On 6 and 7 September, the Netherland’s Union of Water Boards hosted the annual meeting of the European Union of Water Management Associations (EUWMA) in Vinkeveen. The national umbrella organisations for local and regional water management in various European states share experiences and knowledge with each other.
This year, after the high water last summer, the theme of the meeting was the increasing weather extremes and the importance of climate adaptation measures.
After a delay of 12 months forced by the COVID pandemic, the occasion marked the passing of the EUWMA Presidency from ADA’s Chair, Robert Caudwell, to Hein Pieper, the Vice-President of the Dutch Union of Water Boards. In addition to the Netherlands and UK, delegations from Belgium, France, Germany and Italy attended, and Spain and Portugal joined the meeting remotely.
The high water of the Meuse and extreme downpours across Europe this summer left a trail of destruction in many different countries. Crisis coordinator, Aart Los, spoke on behalf of the Dutch Union of Water Boards about the high water in Limburg. Increasing weather extremes, with extreme torrential rains but also prolonged periods of drought, are putting great pressure on water management in Europe.
Sadly, Germany reported 183 deaths and an estimated return period of event, taking into account climate change, of 0.2% in any one year (1 in 500 years). Without climate change being considered, that return period was closer to 0.04% (1 in 2000 years). Recovery costs will be in excess of €30 billion.
The members of EUWMA decided to join forces to take a stronger position with the Vinkeveen Declaration to put climate adaptation high on the agenda of national Governments and Brussels. “Due to climate change, weather patterns are changing drastically and the global water balance has disappeared,” said Hein Pieper. “The showers become more intensive every year and therefore more often have a devastating effect. Prolonged dry periods follow each other faster and faster. This means that we are forced to give water more space, but also to retain it longer where possible. This can have far-reaching consequences for spatial planning.”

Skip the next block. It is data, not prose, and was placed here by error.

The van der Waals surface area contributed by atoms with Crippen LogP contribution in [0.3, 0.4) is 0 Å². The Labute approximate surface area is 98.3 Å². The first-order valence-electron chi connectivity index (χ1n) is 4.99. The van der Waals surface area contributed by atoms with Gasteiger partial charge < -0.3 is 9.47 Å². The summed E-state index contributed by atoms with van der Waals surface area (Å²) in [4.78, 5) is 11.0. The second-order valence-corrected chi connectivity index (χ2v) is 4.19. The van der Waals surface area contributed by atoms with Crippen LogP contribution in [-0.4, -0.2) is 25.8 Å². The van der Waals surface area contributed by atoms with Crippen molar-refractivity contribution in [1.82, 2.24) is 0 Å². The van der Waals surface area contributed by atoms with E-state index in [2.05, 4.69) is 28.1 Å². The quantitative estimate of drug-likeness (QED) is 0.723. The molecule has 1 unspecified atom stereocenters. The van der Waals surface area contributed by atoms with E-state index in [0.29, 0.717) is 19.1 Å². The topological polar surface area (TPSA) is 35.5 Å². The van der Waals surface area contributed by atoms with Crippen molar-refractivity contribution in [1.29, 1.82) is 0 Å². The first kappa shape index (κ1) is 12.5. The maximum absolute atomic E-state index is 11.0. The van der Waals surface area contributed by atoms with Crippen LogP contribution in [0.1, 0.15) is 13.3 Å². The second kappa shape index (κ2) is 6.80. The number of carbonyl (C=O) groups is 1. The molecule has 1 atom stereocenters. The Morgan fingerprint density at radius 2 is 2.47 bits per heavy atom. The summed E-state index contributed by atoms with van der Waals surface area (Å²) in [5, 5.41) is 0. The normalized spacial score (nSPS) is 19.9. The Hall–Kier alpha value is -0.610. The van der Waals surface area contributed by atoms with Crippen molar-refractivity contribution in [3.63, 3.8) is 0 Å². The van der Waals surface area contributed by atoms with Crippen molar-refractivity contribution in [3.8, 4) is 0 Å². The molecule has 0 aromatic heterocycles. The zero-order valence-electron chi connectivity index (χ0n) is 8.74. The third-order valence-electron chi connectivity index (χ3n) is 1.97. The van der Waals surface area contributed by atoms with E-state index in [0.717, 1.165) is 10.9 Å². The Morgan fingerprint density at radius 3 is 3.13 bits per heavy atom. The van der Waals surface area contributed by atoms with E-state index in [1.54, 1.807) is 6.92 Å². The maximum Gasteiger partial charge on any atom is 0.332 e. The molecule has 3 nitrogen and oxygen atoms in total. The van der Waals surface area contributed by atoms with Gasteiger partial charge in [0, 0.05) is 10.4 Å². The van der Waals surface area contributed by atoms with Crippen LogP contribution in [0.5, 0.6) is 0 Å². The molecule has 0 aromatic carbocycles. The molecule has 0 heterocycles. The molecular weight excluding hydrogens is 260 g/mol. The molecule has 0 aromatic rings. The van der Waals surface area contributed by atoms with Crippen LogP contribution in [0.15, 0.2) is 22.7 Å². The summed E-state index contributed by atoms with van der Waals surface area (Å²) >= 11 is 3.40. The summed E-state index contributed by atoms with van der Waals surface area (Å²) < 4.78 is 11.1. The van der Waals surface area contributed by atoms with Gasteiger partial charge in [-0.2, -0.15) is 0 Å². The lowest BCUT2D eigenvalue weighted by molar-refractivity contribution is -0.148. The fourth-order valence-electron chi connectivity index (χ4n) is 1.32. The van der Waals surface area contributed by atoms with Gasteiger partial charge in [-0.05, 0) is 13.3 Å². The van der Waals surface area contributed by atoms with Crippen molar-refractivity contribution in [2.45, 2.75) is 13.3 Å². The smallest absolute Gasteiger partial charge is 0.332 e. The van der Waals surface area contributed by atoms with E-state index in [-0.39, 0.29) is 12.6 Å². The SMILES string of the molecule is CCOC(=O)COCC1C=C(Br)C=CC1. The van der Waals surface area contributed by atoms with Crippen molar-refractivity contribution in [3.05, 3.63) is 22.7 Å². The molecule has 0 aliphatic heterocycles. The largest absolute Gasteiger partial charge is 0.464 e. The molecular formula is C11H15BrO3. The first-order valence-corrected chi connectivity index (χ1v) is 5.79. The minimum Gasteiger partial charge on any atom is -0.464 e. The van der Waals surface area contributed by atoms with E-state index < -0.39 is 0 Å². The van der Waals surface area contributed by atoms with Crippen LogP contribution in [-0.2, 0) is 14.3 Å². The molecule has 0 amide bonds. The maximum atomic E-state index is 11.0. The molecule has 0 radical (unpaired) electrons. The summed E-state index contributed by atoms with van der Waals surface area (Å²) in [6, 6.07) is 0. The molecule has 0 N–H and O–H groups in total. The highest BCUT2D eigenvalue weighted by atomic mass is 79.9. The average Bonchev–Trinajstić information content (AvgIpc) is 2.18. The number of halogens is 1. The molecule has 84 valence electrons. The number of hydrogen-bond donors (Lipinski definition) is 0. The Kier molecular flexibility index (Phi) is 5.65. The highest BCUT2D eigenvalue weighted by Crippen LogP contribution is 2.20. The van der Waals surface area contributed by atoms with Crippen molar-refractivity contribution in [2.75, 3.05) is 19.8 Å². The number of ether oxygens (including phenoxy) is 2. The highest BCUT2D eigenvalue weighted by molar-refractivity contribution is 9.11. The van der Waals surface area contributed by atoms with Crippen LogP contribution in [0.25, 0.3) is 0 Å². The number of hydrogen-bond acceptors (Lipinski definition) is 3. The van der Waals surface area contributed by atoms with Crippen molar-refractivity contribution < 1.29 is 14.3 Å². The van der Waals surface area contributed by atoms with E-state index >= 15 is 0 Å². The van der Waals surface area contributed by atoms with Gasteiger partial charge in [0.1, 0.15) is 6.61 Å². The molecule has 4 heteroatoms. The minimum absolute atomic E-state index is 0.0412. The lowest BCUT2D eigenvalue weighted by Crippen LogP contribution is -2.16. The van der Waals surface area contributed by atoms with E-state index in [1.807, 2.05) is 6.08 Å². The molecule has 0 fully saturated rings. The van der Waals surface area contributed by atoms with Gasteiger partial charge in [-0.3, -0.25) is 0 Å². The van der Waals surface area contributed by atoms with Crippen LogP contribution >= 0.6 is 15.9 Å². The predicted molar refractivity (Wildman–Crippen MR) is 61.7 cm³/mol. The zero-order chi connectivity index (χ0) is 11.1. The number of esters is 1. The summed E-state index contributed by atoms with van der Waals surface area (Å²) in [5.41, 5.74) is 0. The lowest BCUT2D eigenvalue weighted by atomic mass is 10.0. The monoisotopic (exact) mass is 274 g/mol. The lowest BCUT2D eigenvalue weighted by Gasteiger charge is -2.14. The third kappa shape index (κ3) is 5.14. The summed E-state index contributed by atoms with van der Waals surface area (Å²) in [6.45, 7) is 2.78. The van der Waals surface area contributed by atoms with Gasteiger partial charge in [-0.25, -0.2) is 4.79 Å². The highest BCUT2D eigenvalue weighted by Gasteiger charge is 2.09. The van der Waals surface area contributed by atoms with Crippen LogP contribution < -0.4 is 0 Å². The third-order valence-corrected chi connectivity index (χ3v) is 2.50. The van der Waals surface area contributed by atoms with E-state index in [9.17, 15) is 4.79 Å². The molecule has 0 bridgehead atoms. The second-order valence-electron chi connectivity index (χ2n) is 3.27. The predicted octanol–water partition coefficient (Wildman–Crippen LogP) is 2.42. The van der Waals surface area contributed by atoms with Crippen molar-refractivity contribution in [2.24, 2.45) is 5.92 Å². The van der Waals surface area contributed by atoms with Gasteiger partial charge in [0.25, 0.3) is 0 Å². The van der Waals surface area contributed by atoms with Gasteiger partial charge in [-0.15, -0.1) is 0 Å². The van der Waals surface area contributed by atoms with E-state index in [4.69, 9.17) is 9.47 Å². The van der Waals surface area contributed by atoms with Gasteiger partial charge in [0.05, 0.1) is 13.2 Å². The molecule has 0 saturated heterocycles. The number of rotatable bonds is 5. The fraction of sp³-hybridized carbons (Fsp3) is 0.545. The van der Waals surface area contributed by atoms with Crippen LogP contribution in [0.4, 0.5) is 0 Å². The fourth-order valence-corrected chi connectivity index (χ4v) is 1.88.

During the year of the Dutch Presidency, EUWMA will also prioritise:
Both Spain and Portugal highlighted escalating energy costs for water irrigation and France reported success with the creation of a system of low-interest public loans for their Associations Syndicales although there remains an issue with loan guarantees.
Belgium remains under political pressure to rationalise their multi-tiered system of drainage boards and also the effects of significant pollution of farmland as a result of the summer flooding.
Italy has challenged the reporting levels for River Basin Management Plans, identifying the need to drill down to smaller sub-units as they are finding that the water quality indicators are not suitable for smaller scale water bodies.
A precondition for good water management is structural financing. That is why Xavier Leflaive of the Organization for Economic Co-operation and Development (OECD) entered into a discussion with the EUWMA members about financing water management.
On the second day the group paid a field visit to the Vallei en Veluwe Water Board. Various climate adaptation projects were visited and delegates saw the successful creation of wet meadows from previously cultivated land, discussed the importance of routine river maintenance alongside natural flood management, and visited a farm to understand how the local water board is working with the agricultural sector on water retention and soils management in areas of higher drought risk.
The first day ended with a formal dinner to celebrate 25 years of the existence of EUWMA. Members were presented with a commemorative booklet prepared for the occasion by ADA, who were one of the founding members back in 1996.
The European Union of Water Management Associations (EUWMA) is the European delegation of national umbrella organisations for local and regional water management. The organisation consists of members from ten European states. EUWMA aims to share expertise in the field of water management in Europe. The challenges and solutions surrounding the implementation of European legislation are also important themes within EUWMA.